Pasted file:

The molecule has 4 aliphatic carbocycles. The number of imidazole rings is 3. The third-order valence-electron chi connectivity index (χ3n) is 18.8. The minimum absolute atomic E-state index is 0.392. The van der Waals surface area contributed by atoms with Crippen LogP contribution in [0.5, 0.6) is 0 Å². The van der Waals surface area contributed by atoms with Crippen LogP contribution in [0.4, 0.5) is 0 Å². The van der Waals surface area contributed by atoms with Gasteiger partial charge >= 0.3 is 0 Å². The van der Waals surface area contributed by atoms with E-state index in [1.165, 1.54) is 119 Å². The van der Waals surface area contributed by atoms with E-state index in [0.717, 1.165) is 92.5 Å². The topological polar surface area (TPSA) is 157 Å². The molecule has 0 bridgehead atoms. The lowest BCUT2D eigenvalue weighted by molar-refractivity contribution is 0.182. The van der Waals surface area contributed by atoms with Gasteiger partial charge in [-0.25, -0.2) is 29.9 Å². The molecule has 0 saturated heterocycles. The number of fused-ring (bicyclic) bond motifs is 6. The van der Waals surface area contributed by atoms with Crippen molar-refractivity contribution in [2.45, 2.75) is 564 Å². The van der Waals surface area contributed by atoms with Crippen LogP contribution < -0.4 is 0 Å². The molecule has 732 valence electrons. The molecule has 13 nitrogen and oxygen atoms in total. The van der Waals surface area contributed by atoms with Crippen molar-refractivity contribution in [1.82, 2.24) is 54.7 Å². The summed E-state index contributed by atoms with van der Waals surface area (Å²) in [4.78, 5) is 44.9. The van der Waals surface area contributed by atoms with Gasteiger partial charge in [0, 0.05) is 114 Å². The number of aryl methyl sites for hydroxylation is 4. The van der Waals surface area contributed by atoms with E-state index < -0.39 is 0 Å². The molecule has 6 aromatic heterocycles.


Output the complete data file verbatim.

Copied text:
The molecule has 4 aliphatic carbocycles. The number of imidazole rings is 3. The third-order valence-electron chi connectivity index (χ3n) is 18.8. The minimum absolute atomic E-state index is 0.392. The van der Waals surface area contributed by atoms with Crippen LogP contribution in [0.5, 0.6) is 0 Å². The van der Waals surface area contributed by atoms with Crippen LogP contribution in [0.4, 0.5) is 0 Å². The van der Waals surface area contributed by atoms with Gasteiger partial charge >= 0.3 is 0 Å². The van der Waals surface area contributed by atoms with E-state index in [1.165, 1.54) is 119 Å². The van der Waals surface area contributed by atoms with E-state index in [0.717, 1.165) is 92.5 Å². The topological polar surface area (TPSA) is 157 Å². The molecule has 0 bridgehead atoms. The lowest BCUT2D eigenvalue weighted by molar-refractivity contribution is 0.182. The van der Waals surface area contributed by atoms with Gasteiger partial charge in [-0.25, -0.2) is 29.9 Å². The molecule has 0 saturated heterocycles. The number of fused-ring (bicyclic) bond motifs is 6. The van der Waals surface area contributed by atoms with Crippen molar-refractivity contribution in [2.45, 2.75) is 564 Å². The van der Waals surface area contributed by atoms with Crippen LogP contribution < -0.4 is 0 Å². The molecule has 732 valence electrons. The molecule has 13 nitrogen and oxygen atoms in total. The van der Waals surface area contributed by atoms with Crippen molar-refractivity contribution in [1.82, 2.24) is 54.7 Å². The summed E-state index contributed by atoms with van der Waals surface area (Å²) in [4.78, 5) is 44.9. The van der Waals surface area contributed by atoms with Gasteiger partial charge in [0, 0.05) is 114 Å². The number of aryl methyl sites for hydroxylation is 4. The van der Waals surface area contributed by atoms with E-state index < -0.39 is 0 Å². The molecule has 6 aromatic heterocycles.